9) However, my firm conviction is the following: none of that can be solved by religious or philosophical preconvictions, or antireligious preconvictions, of any kind. These are scientific problems, and they must be addressed empirically, with a correct scientific epistemology, even in the aspects (and there are many) which have deep philosophical, or religious, implications.

    Beautiful

  36. 36
    Axel says:

    ‘Even a blind watchmaker is intelligent.’

    But being visually unintelligent, Mung, is a handicap – especially when he tries to make a watch.

  37. 37
    bornagain says:

    “Evolution, in the sense of common descent, is not a theory of similarity. Linnaeus, Cuvier, and Agassiz knew all about similarity, yet they denied common descent. Evolution is a theory of transformation.”,,,
    Paul Nelson – What Evolution Is, and What It’s Not – October 30, 2015
    http://www.evolutionnews.org/2.....00501.html

  38. 38
    gpuccio says:

    johnnyb:

    The two points you disagree with are essentially the same point: I cannot accept frontloading because new complex functional information has been added throughout natural history.

    That is not a logical point: it is an empirical observation.

    If you have followed my posts here in the recent years, you may know that I firmly believe that each new protein superfamily is an example of new complex functional information, completely beyond any possible non design explanation.

    Now, the point is: new protein superfamilies have been appearing throughout natural history, at all times.

    For example, I think that LUCA was probably the first living being, or pool of beings, on our planet. IOWs, I believe that life started on our planet more or less in a “prokaryotic” form.

    That is remarkable, because it means that OOL was a process, however sudden or gradual we can imagine it, that generated probably the greatest amount of new functional information in a relatively short time, at least at the level of protein sequences. Indeed, about half of basic protein superfamilies seem to have been already present in LUCA. So, in a sense, at OOL there was a “frontloading” of a huge quantity of information.

    But was that information sufficient to generate the following developments of life?

    Certainly not.

    Let’s take just the following big step, for example: the appearance of eukaryotes.

    Now, let’s avoid for the moment the problem of descent: whether eukaryotes derived in some way from prokaryotes, or were some creation from scratch. That is not important, for the moment.

    What is really important is the following:

    1) Eukaryotes still use a lot of the protein information in prokaryotes.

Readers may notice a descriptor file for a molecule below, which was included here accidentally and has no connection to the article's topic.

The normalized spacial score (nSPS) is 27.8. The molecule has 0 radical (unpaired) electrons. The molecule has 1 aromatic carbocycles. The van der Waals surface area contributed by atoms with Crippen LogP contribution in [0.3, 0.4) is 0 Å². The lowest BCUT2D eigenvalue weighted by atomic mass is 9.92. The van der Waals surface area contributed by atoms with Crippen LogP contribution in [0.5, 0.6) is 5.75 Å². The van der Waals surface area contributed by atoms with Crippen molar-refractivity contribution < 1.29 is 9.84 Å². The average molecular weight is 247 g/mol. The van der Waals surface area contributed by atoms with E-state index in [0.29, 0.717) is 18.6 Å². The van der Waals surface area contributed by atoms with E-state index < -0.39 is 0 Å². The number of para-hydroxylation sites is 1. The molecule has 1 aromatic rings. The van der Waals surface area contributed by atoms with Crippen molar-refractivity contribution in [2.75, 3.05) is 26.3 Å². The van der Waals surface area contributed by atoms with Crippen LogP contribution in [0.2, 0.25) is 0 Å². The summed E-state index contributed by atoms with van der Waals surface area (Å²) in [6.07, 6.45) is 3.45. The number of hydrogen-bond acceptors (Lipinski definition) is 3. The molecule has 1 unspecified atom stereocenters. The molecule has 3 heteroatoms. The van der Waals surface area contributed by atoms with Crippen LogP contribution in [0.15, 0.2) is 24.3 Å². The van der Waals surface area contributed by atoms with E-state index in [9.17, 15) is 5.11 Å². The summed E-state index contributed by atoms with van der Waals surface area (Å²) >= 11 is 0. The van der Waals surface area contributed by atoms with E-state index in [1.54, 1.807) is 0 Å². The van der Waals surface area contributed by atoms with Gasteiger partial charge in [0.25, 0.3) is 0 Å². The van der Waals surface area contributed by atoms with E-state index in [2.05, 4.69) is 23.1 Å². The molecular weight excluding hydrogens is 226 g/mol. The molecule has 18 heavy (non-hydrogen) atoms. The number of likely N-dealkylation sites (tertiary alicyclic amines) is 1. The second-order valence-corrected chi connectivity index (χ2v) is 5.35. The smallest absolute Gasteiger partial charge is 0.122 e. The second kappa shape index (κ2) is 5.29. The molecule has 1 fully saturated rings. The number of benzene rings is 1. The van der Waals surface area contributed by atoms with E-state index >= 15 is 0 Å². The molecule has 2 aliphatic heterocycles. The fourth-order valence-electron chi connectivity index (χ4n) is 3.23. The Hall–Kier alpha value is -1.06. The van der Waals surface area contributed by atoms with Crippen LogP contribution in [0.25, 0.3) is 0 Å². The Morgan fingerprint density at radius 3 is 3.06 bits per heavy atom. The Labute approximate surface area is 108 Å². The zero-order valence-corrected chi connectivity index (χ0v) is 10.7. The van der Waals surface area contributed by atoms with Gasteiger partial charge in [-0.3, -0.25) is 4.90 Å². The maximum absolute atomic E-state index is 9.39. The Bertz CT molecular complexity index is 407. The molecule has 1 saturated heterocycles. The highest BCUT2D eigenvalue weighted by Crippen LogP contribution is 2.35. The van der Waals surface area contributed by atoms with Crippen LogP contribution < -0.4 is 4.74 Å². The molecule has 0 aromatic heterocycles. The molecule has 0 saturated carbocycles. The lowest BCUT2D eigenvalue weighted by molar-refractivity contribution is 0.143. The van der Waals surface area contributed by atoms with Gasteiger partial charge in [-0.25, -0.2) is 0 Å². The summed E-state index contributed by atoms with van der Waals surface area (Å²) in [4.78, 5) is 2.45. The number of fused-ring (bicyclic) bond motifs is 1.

2) Eukaryotes have a lot of new protein information, which did not exist in prokaryotes.

    Both those statements are unequivocally true, as far as what we can observe in proteomes is concerned.

    Now, how can anyone explain all the new proteins and protein functions in eukaryotes by some previous frontloading? I can see exactly nothing in the known facts which supports such a view.

    The appearance of eukaryotes is, therefore, as much an obvious act of new design intervention as OOL.

    And the same can be said for metazoa, and the Cambrian explosion.

    And these are just the most amazing examples.

    The simple truth is: the designer, whoever he is, acts repeatedly in natural history. Maybe continuously, maybe at definite times. But many times, many identifiable times.

    In time and space.

  39. 39
    Zachriel says:

    johnnyb: That is, the channel capacity theorem allows us to determine, for a given amount of transmitted data, and a given amount of noise in the transmission channel, and the number of transmissions, how much original information is needed in the original ancestor.

    How much and what kind of information is that?

    johnnyb: That amount may be a practical problem, but it is not a theoretical problem.

    In science, practical problems often are theoretical problems.

  40. 40
    computerist says:

    In time and space.

    I would also add the possibility of “through time and space”.

  41. 41
    gpuccio says:

    computerist:

    I am not sure I understand what you mean, could you please explain better?.

    What I mean is that the result of design happens in a definite time and space. That remains true, either if the designer acts continuously, or only at certain times.